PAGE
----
Amid outcry, $24M in cuts to Louisiana’s early childhood programs could be restored –

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The Louisiana Senate will likely restore $24.3 million in funding for early childhood education after a cut to programming caused an outcry from advocates who said nearly 2,000 infants and toddlers could lose daycare access.

An unexpected $89 million in anticipated spending money for the coming year will likely be used to help close that gap, Senate President Cameron Henry said in an interview last week. He also believes members will spend the extra cash on teacher stipends and on filling another $24 million hole in the state’s general education budget, he said.

“Those are the three main areas,” Henry said. “And then I know the attorney general needs some additional money, the Department of Children and Family Services needs some additional money.”

The House had pulled the $24.3 million from early childhood education. On Tuesday early childcare advocates gathered in the governor’s press room to decry the House’s move and underscore its potential impact on thousands of families.

Dafnee Chatman of Evangeline Parish, a parent volunteer with Save the Children Action Network, said that after her twins were born prematurely and with developmental delays, she struggled to find quality childcare, and had to turn down job offers as a result.

Then Evangeline Parish partnered with Save the Children’s Head Start Program. Chatman added her twins to the waitlist, and they were accepted.

While they were in the program, “I witnessed unbelievable developmental growth in both as they began to navigate the challenges of the world and develop social skills that the doctor said they would not have,” Chatman said.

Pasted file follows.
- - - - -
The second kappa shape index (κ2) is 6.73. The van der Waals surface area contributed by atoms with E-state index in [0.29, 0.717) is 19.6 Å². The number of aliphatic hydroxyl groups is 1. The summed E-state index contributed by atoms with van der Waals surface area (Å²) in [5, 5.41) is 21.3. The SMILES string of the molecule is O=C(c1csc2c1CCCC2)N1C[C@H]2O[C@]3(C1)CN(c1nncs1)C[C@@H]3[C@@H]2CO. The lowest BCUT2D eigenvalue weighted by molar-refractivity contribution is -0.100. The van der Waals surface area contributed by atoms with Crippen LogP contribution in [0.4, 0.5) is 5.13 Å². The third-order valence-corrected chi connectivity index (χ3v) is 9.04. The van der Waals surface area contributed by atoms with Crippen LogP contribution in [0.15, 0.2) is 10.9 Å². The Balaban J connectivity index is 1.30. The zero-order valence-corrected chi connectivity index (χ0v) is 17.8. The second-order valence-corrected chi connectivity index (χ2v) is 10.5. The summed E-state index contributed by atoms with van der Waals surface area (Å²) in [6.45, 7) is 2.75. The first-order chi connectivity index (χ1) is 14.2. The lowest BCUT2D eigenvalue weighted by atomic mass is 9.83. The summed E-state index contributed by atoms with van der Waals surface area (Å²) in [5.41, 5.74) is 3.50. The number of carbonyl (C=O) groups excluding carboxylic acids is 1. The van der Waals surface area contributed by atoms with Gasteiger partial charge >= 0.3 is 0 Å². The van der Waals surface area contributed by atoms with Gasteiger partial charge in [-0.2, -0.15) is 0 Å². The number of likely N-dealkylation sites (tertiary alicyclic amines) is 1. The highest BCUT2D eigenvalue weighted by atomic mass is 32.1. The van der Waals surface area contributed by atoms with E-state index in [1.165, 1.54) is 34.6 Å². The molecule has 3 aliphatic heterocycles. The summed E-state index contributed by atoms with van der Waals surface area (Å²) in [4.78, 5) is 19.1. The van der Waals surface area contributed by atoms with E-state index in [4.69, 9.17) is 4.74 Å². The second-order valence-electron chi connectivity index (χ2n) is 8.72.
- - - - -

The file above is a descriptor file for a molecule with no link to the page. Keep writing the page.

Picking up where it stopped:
Shellie Turner, director of Ms. Ellen’s Daycare Center in Lake Charles, said stories like Chatman’s are common.

Her facility currently serves about 72 children, 33 of whom are enrolled through benefits like the Childcare Assistance Program.

Now that her center is faced with losing grant funding, those 33 families are at risk of losing their childcare, Turner said.

“These children will not have the start that they deserve to enter kindergarten and prepare for learning,” she said.

Libbie Sonnier with the Louisiana Policy Institute for Children told lawmakers in April that in addition to the 2,000 children currently enrolled in early education programs, roughly 6,500 are still on the waitlist for care.

On Tuesday, she told The Advocate | The Times-Picayune that studies show children who have access to quality care and education during their first five years are more likely to read at grade level, graduate high school and obtain a four-year degree or receive postgraduate training. Those children also tend to have better health outcomes and are less likely to become involved in criminal activity.

Two-thirds of Louisiana’s children have both parents or a single parent in the workforce, Sonnier said during the press conference, but only a fifth of families in need have access to early care.

Parents “are really concerned they’re unable to afford childcare, as well as basic utilities such as food and clothing,” she said.

Lack of childcare doesn’t only affect children and their families, advocates warn.

The Ready Louisiana Coalition said the cuts mean thousands of parents will be forced to reduce their work hours or quit their jobs entirely.

Those absences and turnovers cost the state’s economy about $1.3 billion yearly, according to a 2022 Policy Institute and University of Louisiana study.

Will Green, president of the Louisiana Association of Business and Industry, called early childhood education a “key plank” of the state’s future.

Last year, lawmakers under Gov. John Bel Edwards added $51.5 million to the state general fund for early childcare seats. Though considered a historic investment, it did not fully offset a loss of seats that had been covered by federal COVID-19 relief money.

Sen. Beth Mizell, R-Franklinton, said the Senate “desperately” needs to restore the $24.3 million to the budget.

“It’s an acknowledgement that we have a whole segment of people who could be going to school and going to work if they had a place to have child care,” she said, adding that parents must be in school with the intention of working or hold a job to qualify for the program.

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